Kate WallChoosing plants for subtropical hedges

When a friend was recently telling me all about her parterre garden in Armidale I was somewhat horrified for her, until she kindly pointed out what a very different climate Armidale is to where I am in Brisbane. I have never really enjoyed the look of those amazing parterre gardens, mazes and formal hedges of the grand European gardens. I am a professional gardener and they always bring to mind endless hours of hedge trimming resulting in aching arms and backs!!!!

Grevillea rosmarinifolia hedge in subtropical Brisbane

 

That of course is where climate makes such a difference. And why you simply do not see those sort of hedges in the subtropics. I do know of a few gardens here that have lots of hedges but they also have trouble keeping gardeners.

Here in the subtopics (and even more so in the tropics!) things tend to grow – and grow and grow and grow. It is not uncommon for a duranta or murraya hedge to need trimming every 2 weeks for at least 5 months of the year while we have hot wet summers. This is probably why very untidy duranta and murraya hedges are very common here.

A Murraya paniculata hedge needs very frequent trimming in subtropical climates

 

In the subtropics hedges are high maintenance, and poorly understood. My friend in Armidale only has to prune her parterre box hedges once a year. That sounds perfectly manageable – and shockingly unbelievable to us subtropical hedge growers! No wonder they are such successful garden features in cooler climates, it all makes sense now.

Duranta Sheena’s Gold is a bad choice for a subtropical hedge as it’s too fast growing, causing these ‘Vs’ to develop along the base

 

Probably the single biggest mistake most commonly made with hedges is as simple as plant choice. Hedge plants are chosen for being dense and fast growing but the overall mature height of the plant should also be taken into consideration. The bigger the difference between the natural height of the plant and the desired height of the hedge, the more work there will be in maintaining the hedge. Add a warm wet climate with accelerated growth rates and you have just tripled the amount of work required to keep the hedge to its desired height.

With modern plant breeding we no longer have any excuse for making this mistake! Lilly pillies have now been bred to be almost any shape and size you could possibly want, and they are just the tip of the iceberg when it comes to hedging plants. By choosing a plant that grows to the same height you want the hedge to be, you can eliminate an enormous amount of maintenance.

Philodendron ‘Xanadu’ used as an informal hedge in a subtropical climate

 

The same applies to any shrub or tree we plant in our gardens. I have a couple of clients who wonder why their cottage gardens never flower, in spite of the fact that they are planted full of wonderful flowering shrubs. These poor plants are so heavily pruned to keep them small and neat they never get the chance to flower.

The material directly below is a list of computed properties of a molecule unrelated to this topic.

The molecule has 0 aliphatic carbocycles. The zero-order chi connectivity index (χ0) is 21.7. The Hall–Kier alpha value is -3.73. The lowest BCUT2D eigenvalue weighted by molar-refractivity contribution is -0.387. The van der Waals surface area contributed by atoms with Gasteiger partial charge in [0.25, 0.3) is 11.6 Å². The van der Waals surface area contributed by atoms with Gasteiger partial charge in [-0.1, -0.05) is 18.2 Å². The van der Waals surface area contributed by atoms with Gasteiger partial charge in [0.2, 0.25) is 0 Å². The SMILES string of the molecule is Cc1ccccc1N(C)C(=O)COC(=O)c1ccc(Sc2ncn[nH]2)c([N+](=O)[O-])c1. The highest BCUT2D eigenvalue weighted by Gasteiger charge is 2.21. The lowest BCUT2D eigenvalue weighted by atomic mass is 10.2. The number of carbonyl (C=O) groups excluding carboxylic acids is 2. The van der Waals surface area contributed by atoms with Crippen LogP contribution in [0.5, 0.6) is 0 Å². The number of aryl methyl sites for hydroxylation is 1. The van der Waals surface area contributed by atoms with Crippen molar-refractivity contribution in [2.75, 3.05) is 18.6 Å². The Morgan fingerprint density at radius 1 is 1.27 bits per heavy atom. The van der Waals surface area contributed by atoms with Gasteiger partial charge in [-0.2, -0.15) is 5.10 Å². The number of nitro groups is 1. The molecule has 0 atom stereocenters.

The dwarf form of Murraya – Min a Min – grows slowly to just the right height for a low hedge

 

While many wonderful old fashioned plants are only available in their original form, and we need to allow them to reach something approaching their natural height to enjoy abundant flowers, plant breeding has focused very much on dwarf forms of many garden favourites. This goes hand in hand with the shrinking size of modern gardens. We have smaller spaces to fit hedges and shrubs into, and yet we still have high expectations of those shrubs and hedges, and less time and interest in maintaining them.

Vivid orange flowers of dwarf Ixora grown as a hedge in the subtropics

 

Not only are these new dwarf varieties of old favourites great for small gardens, they can be very useful in hot climates if we want to live with neat gardens instead of small jungles. Ixora, Escallonia, Buddleia, Abelia, Raphiolepis, Loropetalum, Plumbago, Lagerstroemia and many others are all available and make great small shrubs for small gardens. You will be able to keep these shrubs small and tidy without constantly cutting the flowers off. I myself have not been afflicted with this neatness gene hence my own garden more closely approximates a riot of flowers that one could easily get lost in, however in clients gardens I certainly appreciate the need to grow plants which behave themselves.

Alternanthera hedge trimmed only 2 weeks prior

 

Modern hedge trimmers make the job of hedging so much easier, but it is still a job. A garden I visit regularly has approximately 150m of murraya hedges and 300m of alternanthera hedges. The job of keeping them trimmed means they are often neglected and the result is patchy hedges. The lily pilly and hibiscus hedges are no longer hedges but a row of trees. This could all have been so much easier and more successful if instead of the old Alternanthera dentata, the hybrid variety ‘Little Ruby’ had been used which only grows to around 40cm, making it ideal for low hedges without getting straggly. The murraya hedges could have been any one of the lilly pillies or even callistemons which only grow to 1.5m at most. These will all need more pruning in the subtropics than they will in cooler climates but the amount of hedging work is still greatly reduced and the result would be more rewarding hedges.